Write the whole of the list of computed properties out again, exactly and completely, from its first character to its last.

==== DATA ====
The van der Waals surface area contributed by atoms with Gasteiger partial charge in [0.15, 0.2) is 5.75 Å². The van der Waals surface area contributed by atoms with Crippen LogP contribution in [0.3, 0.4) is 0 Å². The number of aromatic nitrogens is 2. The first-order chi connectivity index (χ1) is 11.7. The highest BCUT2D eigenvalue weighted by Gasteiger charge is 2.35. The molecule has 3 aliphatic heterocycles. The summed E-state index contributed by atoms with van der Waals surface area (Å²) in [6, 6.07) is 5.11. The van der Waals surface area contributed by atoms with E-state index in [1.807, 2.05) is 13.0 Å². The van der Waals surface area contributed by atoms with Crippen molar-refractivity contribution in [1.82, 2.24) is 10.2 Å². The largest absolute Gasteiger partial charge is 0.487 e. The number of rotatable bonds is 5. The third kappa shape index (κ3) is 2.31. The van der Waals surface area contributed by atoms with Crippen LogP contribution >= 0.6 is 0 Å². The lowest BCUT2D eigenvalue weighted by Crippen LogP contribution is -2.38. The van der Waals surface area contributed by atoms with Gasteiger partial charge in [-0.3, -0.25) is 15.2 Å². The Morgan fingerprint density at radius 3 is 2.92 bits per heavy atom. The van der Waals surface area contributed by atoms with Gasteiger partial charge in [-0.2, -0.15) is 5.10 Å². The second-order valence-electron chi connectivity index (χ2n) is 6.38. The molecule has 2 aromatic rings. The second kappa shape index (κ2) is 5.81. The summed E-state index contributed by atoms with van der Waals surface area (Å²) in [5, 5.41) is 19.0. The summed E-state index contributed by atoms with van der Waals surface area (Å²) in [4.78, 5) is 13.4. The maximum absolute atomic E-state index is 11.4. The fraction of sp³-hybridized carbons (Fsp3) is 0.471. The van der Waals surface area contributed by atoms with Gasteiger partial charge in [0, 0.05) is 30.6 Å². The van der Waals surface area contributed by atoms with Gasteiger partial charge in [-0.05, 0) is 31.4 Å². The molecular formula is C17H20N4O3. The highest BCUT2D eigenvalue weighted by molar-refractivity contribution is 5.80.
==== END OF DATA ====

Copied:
The van der Waals surface area contributed by atoms with Gasteiger partial charge in [0.15, 0.2) is 5.75 Å². The van der Waals surface area contributed by atoms with Crippen LogP contribution in [0.3, 0.4) is 0 Å². The number of aromatic nitrogens is 2. The first-order chi connectivity index (χ1) is 11.7. The highest BCUT2D eigenvalue weighted by Gasteiger charge is 2.35. The molecule has 3 aliphatic heterocycles. The summed E-state index contributed by atoms with van der Waals surface area (Å²) in [6, 6.07) is 5.11. The van der Waals surface area contributed by atoms with E-state index in [1.807, 2.05) is 13.0 Å². The van der Waals surface area contributed by atoms with Crippen molar-refractivity contribution in [1.82, 2.24) is 10.2 Å². The largest absolute Gasteiger partial charge is 0.487 e. The number of rotatable bonds is 5. The third kappa shape index (κ3) is 2.31. The van der Waals surface area contributed by atoms with Crippen LogP contribution >= 0.6 is 0 Å². The lowest BCUT2D eigenvalue weighted by Crippen LogP contribution is -2.38. The van der Waals surface area contributed by atoms with Gasteiger partial charge in [-0.3, -0.25) is 15.2 Å². The Morgan fingerprint density at radius 3 is 2.92 bits per heavy atom. The van der Waals surface area contributed by atoms with Gasteiger partial charge in [-0.2, -0.15) is 5.10 Å². The second-order valence-electron chi connectivity index (χ2n) is 6.38. The molecule has 2 aromatic rings. The second kappa shape index (κ2) is 5.81. The summed E-state index contributed by atoms with van der Waals surface area (Å²) in [5, 5.41) is 19.0. The summed E-state index contributed by atoms with van der Waals surface area (Å²) in [4.78, 5) is 13.4. The maximum absolute atomic E-state index is 11.4. The fraction of sp³-hybridized carbons (Fsp3) is 0.471. The van der Waals surface area contributed by atoms with Gasteiger partial charge in [0, 0.05) is 30.6 Å². The van der Waals surface area contributed by atoms with Gasteiger partial charge in [-0.05, 0) is 31.4 Å². The molecular formula is C17H20N4O3. The highest BCUT2D eigenvalue weighted by molar-refractivity contribution is 5.80.